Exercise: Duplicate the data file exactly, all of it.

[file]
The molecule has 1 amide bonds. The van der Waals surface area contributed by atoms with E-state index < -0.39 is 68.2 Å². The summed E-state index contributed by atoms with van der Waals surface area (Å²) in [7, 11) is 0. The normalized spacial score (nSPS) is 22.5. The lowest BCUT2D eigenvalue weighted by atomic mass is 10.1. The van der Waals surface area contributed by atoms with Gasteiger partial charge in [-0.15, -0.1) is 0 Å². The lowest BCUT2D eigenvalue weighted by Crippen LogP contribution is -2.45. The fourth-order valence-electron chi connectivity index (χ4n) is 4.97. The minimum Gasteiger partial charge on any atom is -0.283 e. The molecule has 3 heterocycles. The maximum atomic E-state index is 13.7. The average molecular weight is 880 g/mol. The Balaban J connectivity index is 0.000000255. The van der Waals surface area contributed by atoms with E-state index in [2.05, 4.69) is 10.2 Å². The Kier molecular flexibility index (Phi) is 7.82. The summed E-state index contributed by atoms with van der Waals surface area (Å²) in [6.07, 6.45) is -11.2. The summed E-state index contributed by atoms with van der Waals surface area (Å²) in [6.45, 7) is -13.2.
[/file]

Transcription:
The molecule has 1 amide bonds. The van der Waals surface area contributed by atoms with E-state index < -0.39 is 68.2 Å². The summed E-state index contributed by atoms with van der Waals surface area (Å²) in [7, 11) is 0. The normalized spacial score (nSPS) is 22.5. The lowest BCUT2D eigenvalue weighted by atomic mass is 10.1. The van der Waals surface area contributed by atoms with Gasteiger partial charge in [-0.15, -0.1) is 0 Å². The lowest BCUT2D eigenvalue weighted by Crippen LogP contribution is -2.45. The fourth-order valence-electron chi connectivity index (χ4n) is 4.97. The minimum Gasteiger partial charge on any atom is -0.283 e. The molecule has 3 heterocycles. The maximum atomic E-state index is 13.7. The average molecular weight is 880 g/mol. The Balaban J connectivity index is 0.000000255. The van der Waals surface area contributed by atoms with E-state index in [2.05, 4.69) is 10.2 Å². The Kier molecular flexibility index (Phi) is 7.82. The summed E-state index contributed by atoms with van der Waals surface area (Å²) in [6.07, 6.45) is -11.2. The summed E-state index contributed by atoms with van der Waals surface area (Å²) in [6.45, 7) is -13.2.